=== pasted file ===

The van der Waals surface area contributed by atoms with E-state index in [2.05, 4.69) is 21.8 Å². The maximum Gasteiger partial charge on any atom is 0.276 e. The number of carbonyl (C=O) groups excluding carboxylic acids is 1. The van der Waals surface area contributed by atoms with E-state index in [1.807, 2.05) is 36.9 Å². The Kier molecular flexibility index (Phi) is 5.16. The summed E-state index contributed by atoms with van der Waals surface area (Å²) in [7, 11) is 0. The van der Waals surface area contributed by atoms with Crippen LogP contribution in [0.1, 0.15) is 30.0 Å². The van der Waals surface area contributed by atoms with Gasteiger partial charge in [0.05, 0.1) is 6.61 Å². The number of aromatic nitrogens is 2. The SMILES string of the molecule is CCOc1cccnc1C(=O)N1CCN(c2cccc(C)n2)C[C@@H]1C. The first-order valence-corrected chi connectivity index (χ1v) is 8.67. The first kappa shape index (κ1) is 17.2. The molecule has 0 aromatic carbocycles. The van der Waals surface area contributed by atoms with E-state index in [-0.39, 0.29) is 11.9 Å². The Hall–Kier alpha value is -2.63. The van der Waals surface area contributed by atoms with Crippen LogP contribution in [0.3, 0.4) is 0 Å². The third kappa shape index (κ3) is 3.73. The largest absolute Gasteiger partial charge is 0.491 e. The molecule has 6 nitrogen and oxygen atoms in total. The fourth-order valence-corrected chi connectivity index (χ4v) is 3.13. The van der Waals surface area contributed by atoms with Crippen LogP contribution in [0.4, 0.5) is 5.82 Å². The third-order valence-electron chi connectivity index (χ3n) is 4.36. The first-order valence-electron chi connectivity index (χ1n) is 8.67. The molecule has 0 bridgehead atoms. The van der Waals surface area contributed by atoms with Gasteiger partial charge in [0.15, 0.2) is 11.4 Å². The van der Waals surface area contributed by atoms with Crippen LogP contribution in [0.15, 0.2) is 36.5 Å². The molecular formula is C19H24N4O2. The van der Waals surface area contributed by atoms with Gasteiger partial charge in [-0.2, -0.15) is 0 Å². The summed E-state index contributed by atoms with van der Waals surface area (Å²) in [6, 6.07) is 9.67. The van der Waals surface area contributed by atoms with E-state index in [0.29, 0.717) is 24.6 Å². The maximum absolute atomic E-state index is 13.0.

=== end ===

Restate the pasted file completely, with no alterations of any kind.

The van der Waals surface area contributed by atoms with E-state index in [2.05, 4.69) is 21.8 Å². The maximum Gasteiger partial charge on any atom is 0.276 e. The number of carbonyl (C=O) groups excluding carboxylic acids is 1. The van der Waals surface area contributed by atoms with E-state index in [1.807, 2.05) is 36.9 Å². The Kier molecular flexibility index (Phi) is 5.16. The summed E-state index contributed by atoms with van der Waals surface area (Å²) in [7, 11) is 0. The van der Waals surface area contributed by atoms with Crippen LogP contribution in [0.1, 0.15) is 30.0 Å². The van der Waals surface area contributed by atoms with Gasteiger partial charge in [0.05, 0.1) is 6.61 Å². The number of aromatic nitrogens is 2. The SMILES string of the molecule is CCOc1cccnc1C(=O)N1CCN(c2cccc(C)n2)C[C@@H]1C. The first-order valence-corrected chi connectivity index (χ1v) is 8.67. The first kappa shape index (κ1) is 17.2. The molecule has 0 aromatic carbocycles. The van der Waals surface area contributed by atoms with E-state index in [-0.39, 0.29) is 11.9 Å². The Hall–Kier alpha value is -2.63. The van der Waals surface area contributed by atoms with Crippen LogP contribution in [0.3, 0.4) is 0 Å². The third kappa shape index (κ3) is 3.73. The largest absolute Gasteiger partial charge is 0.491 e. The molecule has 6 nitrogen and oxygen atoms in total. The fourth-order valence-corrected chi connectivity index (χ4v) is 3.13. The van der Waals surface area contributed by atoms with Crippen LogP contribution in [0.4, 0.5) is 5.82 Å². The third-order valence-electron chi connectivity index (χ3n) is 4.36. The first-order valence-electron chi connectivity index (χ1n) is 8.67. The molecule has 0 bridgehead atoms. The van der Waals surface area contributed by atoms with Gasteiger partial charge in [0.15, 0.2) is 11.4 Å². The van der Waals surface area contributed by atoms with Crippen LogP contribution in [0.15, 0.2) is 36.5 Å². The molecular formula is C19H24N4O2. The van der Waals surface area contributed by atoms with Gasteiger partial charge in [-0.2, -0.15) is 0 Å². The summed E-state index contributed by atoms with van der Waals surface area (Å²) in [6, 6.07) is 9.67. The van der Waals surface area contributed by atoms with E-state index in [0.29, 0.717) is 24.6 Å². The maximum absolute atomic E-state index is 13.0.